My near miss last night has me thinking more about what’s really important, and wanting to spend my time only on those important things as much as possible. That doesn’t mean working crazy hours or having life-changing experiences every moment. But it does mean spending less time worrying about things that don’t really matter, and making choices that make each day better instead of worse.

Don’t worry, and don’t regret. Take chances. Go after opportunities. Make things happen.

I’m still here. For now. And if you’re reading this, you are too. Let’s do this. Don’t stop. Except at stop signs.

Deep thoughts… maybe

I used to spend a lot of time on deep thoughts. Or at least, what I thought was deep at the time. When you’re in high school and college, you have lots of time, more than you can possibly realize. Gradually it dawns on you that your time isn’t so infinite, but by then it’s being squeezed in both directions… it’s running out and filling up simultaneously.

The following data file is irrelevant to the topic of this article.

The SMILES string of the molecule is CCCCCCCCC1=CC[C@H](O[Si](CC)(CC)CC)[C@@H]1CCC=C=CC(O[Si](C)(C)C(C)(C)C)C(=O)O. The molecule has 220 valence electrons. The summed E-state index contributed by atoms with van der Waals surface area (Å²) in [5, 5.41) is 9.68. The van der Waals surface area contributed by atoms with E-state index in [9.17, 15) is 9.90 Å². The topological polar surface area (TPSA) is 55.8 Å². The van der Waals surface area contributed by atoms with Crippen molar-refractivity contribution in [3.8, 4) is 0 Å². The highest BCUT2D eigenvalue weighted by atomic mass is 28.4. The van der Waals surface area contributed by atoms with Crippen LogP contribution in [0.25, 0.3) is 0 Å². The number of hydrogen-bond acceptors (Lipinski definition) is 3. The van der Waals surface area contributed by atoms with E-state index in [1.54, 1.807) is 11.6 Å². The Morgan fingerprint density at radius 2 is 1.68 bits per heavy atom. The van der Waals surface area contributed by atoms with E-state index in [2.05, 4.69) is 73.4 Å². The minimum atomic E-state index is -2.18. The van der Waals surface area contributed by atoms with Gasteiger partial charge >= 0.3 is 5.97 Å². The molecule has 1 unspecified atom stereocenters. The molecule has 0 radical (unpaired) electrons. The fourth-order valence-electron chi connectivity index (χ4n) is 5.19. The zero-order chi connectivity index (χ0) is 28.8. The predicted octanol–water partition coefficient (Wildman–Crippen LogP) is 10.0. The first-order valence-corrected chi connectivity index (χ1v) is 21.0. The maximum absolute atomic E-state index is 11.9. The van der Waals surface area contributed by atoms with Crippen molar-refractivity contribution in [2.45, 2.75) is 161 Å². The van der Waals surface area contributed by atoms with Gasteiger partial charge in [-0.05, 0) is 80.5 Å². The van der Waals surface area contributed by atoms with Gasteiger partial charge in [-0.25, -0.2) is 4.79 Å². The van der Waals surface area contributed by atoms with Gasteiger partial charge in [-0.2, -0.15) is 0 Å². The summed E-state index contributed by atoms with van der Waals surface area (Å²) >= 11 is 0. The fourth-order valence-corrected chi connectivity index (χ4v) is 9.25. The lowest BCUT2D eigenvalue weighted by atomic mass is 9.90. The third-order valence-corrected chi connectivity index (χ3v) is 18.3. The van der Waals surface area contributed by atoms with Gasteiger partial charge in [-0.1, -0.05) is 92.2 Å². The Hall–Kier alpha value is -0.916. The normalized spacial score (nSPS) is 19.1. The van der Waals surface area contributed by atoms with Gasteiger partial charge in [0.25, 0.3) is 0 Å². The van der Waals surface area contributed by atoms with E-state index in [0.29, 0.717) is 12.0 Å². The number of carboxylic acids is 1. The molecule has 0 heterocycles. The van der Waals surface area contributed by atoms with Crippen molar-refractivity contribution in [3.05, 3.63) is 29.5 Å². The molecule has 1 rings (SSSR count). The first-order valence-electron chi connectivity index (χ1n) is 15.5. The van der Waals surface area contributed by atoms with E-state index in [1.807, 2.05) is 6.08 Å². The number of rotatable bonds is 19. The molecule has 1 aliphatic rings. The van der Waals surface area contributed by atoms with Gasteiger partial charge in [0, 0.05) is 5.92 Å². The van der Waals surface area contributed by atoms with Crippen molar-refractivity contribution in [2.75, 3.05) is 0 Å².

As I’ve gotten older (now unequivocally in my “mid-30s”), I’ve come to see the world in ways I could never have understood when I sat around indulging my erstwhile sophistry. But the opportunities to really explore my own thoughts are almost nonexistent, occurring mainly while sitting on the toilet (the fortress of solitude) or sitting up in a caffeine-induced zombie state in the middle of the night after the kids have — finally — gone to bed. (Right now it’s the latter, in case you’re curious and/or grossed out.)